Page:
Most jackets can stuff into their own pockets. You turn the pocket inside out, stuff the jacket in, and zip it shut. Just because a jacket has a nice pocket that doubles as a stuff sack, doesn’t necessarily mean that the jacket is that packable. The pack size may vary depending upon the brand and/or price. A cheaper jacket, for example, Columbia Watertight II can be stowed in its left-hand pocket but it does not pack small. On the other hand, the lightweight Arc’teryx Zeta SL would still be considered quite “packable”, despite lacking a stuff pocket.
Do you want your jacket to fit snugly for active use or loose to allow for layering underneath? Jackets that fit snugly allow maximize breathability. On the other hand, loose-fitting jackets give you more room for insulation, base layers, and they promote ventilation. Snug-fitting jackets usually create a more uniform and warm environment inside that promotes breathability.
It is always good to have a couple of hand pockets but most ultralight shells go without hand pockets. If you get a feature-rich jacket, you often get two hand pockets and a chest pocket. Pocket placement is another consideration. Some high-end brands set pockets slightly higher to access harness or a pack hip-belt easily.
Consider your intended activity and decide whether you need a hood or not. Do you need a helmet-compatible hood? Does peripheral vision important to you? If you’re a climber or cyclist, it is recommended to go for an over the hood design. For normal hiking and backpacking, it isn’t very critical.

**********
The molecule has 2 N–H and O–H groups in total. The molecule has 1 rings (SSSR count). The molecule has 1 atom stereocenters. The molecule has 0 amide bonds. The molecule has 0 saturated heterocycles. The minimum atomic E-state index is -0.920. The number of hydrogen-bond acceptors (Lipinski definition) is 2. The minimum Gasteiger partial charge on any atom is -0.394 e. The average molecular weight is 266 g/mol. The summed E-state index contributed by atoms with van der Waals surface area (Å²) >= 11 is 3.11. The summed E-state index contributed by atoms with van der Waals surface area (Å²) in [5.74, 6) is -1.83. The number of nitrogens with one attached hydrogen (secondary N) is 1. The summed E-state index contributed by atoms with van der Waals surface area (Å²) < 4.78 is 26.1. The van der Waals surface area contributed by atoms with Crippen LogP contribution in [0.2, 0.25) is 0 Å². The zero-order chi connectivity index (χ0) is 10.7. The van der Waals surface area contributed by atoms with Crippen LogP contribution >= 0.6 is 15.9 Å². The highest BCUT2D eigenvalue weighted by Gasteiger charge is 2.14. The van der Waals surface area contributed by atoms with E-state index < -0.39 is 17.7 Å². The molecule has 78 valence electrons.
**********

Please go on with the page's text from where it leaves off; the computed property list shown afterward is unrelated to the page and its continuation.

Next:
The hood adjustability is also important. Look for a hood design that conforms to your head in the wind, while retaining enough structure around the sides and the bill that you can still see out.
Waterproof shells are designed to keep moisture out. There’re natural restrictions on the air being held inside. It sometimes becomes a necessity to dump that hot air especially when you’re working hard. By opening up the jacket’s pit zips, you can release a lot of air without sacrificing the jacket’s waterproof design.
Almost every rain jacket comes with some sort of waist adjustment system at the hem to allow the best possible seal. Most ultralight shells have a single cinch. When you tighten the jacket, it pulls a bit to one side but it is not a big deal and worth the weight savings. On the other hand, feature-rich and heavier shells have cinches on each side for a more even fit.